With eight million boys and girls playing high school sports in 2016 and 2017, it’s expected that some will get hurt. What’s unexpected is the number of concussions that are happening. Annually, there are 3.8 million concussions from competitive sports and as many as half of them will go unreported in youth sports. That’s a lot of concussions and a lot of recovery time for young athletes.
Football is commonly associated with concussions, but they come from many other sports as well. The leading organized sports at the cause of most concussions are football, wrestling, soccer, and girls’ basketball. Females in playing basketball and soccer have higher concussion rates than males because the female anatomy is different. Youth are also different in their concussions in the fact it can take them much longer to recover due to their developing brains.
As a parent or a volunteer, inform yourself about the prevalence of concussions then learn how to recognize, prevent, and treat them as needed. Listen in as Kevin King discusses all about concussions, including what causes them as well as how to recognize, prevent, and treat them, all on People’s Law Talk.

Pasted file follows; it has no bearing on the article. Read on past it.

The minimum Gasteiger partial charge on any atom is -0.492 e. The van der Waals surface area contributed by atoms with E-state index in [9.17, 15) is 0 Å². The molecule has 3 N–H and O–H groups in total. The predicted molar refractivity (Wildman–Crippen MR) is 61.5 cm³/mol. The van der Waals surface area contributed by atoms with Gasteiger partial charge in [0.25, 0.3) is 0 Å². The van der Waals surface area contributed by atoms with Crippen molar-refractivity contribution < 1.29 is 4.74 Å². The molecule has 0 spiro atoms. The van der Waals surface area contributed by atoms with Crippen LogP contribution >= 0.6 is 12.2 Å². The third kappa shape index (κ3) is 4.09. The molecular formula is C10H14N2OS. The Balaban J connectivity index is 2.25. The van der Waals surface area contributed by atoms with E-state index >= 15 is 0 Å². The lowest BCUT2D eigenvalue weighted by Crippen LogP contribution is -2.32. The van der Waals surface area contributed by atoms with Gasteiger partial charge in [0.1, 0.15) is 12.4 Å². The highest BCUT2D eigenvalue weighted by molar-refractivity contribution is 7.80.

For more information and resources on youth concussions and prevention visit the CDC’s Heads Up website. Also review this articles:
- Moreno, M. A. (2012). Youth Sports and Concussion Risks. F Archives of Pediatrics & Adolescent Medicine, 166(4), 396. Retrieved August 16, 2018, from archpedi.jamanetwork.com/data/Journals/PEDS/23311/pap120002_396_396.pdf.
- Concussion recognition tool 5©. Br J Sports Med 2017;51:872https://bjsm.bmj.com/content/51/11/872. Retrieved August 16, 2018, from
- CDC. (2015, December). A Fact Sheet for Youth Sports Parents. Retrieved August 16, 2018, from https://www.cdc.gov/headsup/pdfs/youthsports/parents_eng.pdf
Want to hear more talks from Peter and Kevin King? Tune into WCIS 1010 AM Columbus, IN the first and third Friday of every month for People’s Law Talk.